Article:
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What should / can I do?

Las Vegas, NV |

I bought a motorcycle. The ad and seller stated that it was a ZX9R Kawasaki. Later at home I found out by a VIN research that it is the lower model ZX6R (300ccm less and lesser horse power). It is worth about $700 dollars less. He is not on the title and we didn't write a contract. But I have two witnesses for everything. Over the phone he agreed already to pay me back $300 and I would be okay with it, but now he is not answering the door nor phone anymore. What should I do?
If he get's away with this, I will start doing this too. :-)

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Attorney answers 2


Not funny. Not funny even for a joke, and not funny at all if not a joke. My advice to you would have been (before the joke), get a consumer lawyer, but if I were in your area, and you came to me making jokes like this, I would not take you as a client. In law it's called "unclean hands." Nevertheless, assuming you made a bad joke and do not really mean it, take the guy to small claims court, assuming you can find out where he lives so that you can serve him with papers. Based on the facts, you have a case of fraud against the seller.


A title is the legal document issued by a state department of motor vehicles that describes a vehicle by make and VIN and lists the vehicles legal owners. When that document is altered in a way misrepresenting the true condition of that vehicle, we have title fraud.

Think of any 1970’s cop show or B-Movie with car thieves, repo-men, and shady used car dealers, pulling vehicles into a big Quonset, grinding, chopping, and generally altering the VIN numbers and then printing up a batch of forged titles so they might sell the vehicles for a huge profit. Actually, the activity still happens, which is why states have added micro-printing and watermarks to their title documents to thwart modern printers. When dealing with a title document, always check the edges where the printing should be sharp and hold it up to the light to see the watermark. This kind of title fraud is kin to counterfeiting currency, and most state recognize this activity as a class two or class three felony, with a five to ten year sentence in a state correctional institution. Those who engage in this practice of title fraud are usually desperate because there is another way of altering a title, and it is perfectly legal.Rules relating to deceptive trade practices are dealt under Nevada Revised Statutes, Title 52, Chapter 598 et seq (Deceptive Trade Practices). Section 598.0915 of this Chapter prohibits any person from advertising goods or services with the intent not to sell or lease them as advertised. Under Title 15, Chapter 207 (Miscellaneous Crimes Deceptive Advertising), Section 207.171, it is unlawful for any person to advertise a device by any means so as to induce any person to buy, sell, lease, dispose of, utilize to create any interest in that thing. Such acts are deceptive or misleading. Pursuant to Section 598.0963 of Chapter 598, an Attorney General, upon request by the Commissioner, can bring a suit in the name of the State of Nevada against any person who has engaged in a deceptive trade practice.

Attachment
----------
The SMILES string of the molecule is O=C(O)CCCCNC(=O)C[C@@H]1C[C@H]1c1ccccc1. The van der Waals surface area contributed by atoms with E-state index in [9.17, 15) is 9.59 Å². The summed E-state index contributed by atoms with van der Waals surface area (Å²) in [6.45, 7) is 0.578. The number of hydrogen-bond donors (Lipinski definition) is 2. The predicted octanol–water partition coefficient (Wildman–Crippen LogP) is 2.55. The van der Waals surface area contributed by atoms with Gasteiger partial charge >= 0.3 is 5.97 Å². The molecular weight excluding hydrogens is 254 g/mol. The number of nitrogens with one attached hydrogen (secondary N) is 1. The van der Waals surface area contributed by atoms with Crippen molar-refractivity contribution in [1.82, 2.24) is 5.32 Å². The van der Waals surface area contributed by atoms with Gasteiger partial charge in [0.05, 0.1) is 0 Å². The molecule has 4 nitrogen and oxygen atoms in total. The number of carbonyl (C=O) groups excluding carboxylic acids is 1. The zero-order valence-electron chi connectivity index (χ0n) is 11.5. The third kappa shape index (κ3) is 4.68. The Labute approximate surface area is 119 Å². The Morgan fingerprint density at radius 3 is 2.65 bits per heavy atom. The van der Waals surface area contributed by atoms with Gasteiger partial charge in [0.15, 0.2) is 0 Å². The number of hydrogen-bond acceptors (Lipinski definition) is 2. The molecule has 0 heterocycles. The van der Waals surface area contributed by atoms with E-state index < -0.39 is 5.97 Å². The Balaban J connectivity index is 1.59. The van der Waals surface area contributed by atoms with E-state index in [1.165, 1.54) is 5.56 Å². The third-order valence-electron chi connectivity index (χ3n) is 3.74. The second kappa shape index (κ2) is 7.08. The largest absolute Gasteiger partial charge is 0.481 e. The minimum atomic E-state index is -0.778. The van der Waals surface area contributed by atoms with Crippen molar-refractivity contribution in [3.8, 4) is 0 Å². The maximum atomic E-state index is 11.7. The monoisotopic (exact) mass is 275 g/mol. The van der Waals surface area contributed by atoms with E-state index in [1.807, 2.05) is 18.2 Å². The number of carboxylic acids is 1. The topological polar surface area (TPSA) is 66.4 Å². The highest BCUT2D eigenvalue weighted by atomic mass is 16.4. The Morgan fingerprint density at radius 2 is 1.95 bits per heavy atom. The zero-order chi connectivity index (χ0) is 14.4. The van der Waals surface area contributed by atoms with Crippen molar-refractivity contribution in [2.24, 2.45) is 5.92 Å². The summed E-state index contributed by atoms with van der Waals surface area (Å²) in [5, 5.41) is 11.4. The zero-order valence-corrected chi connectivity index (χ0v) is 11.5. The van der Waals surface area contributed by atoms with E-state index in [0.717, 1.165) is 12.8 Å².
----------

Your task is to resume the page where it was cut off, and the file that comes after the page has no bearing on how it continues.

Under Section 207.174 of Chapter 207, any person, firm, corporation or any other organization involved in the activity of any deceptive trade practice is liable for civil penalty. The Attorney General or any district attorney can bring a suit in the name of the State of Nevada to recover civil penalty, not exceeding $2500 per violation, against any violators of the provisions of this Act.

Furthermore, under Section 41.600 of Nevada Revised Statutes, any person can bring a suit if he is a victim of consumer fraud, which includes acts under deceptive trade practices.

Pursuant to Section 598.0999 of Chapter 598 (Deceptive Trade Practices), any complaint brought by the Commissioner, the Director, the district attorney of any county of this state or the Attorney General against any violators can bring a civil penalty not exceeding $10,000 for each violation. A natural person, firm, or any officer or managing agent of any corporation or association who knowingly and willfully engages in a deceptive trade practice is guilty of a misdemeanor for the first offence; is guilty of a gross misdemeanor for the second offence; and guilty of a category D felony for the third and all subsequent offences.

Under Section 207.174 of Chapter 207, a civil remedy not exceeding $2500 is available for a person who brings a civil action. Additionally, under Section 207.175, any person, firm, or any officer or managing agent can bring a suit for violation of any of the provisions of this Act to recover criminal damages.

As set forth under Section 41.600 of Nevada Revised Statutes, an action can be brought by any victim of consumer fraud and can recover damages s/he has sustained, including reasonable attorney fees.

As prescribed under Section 484.6062 of Chapter 484 (Traffic Laws), it is unlawful for any person or his agent to disconnect, reset or alter the odometer of any motor vehi

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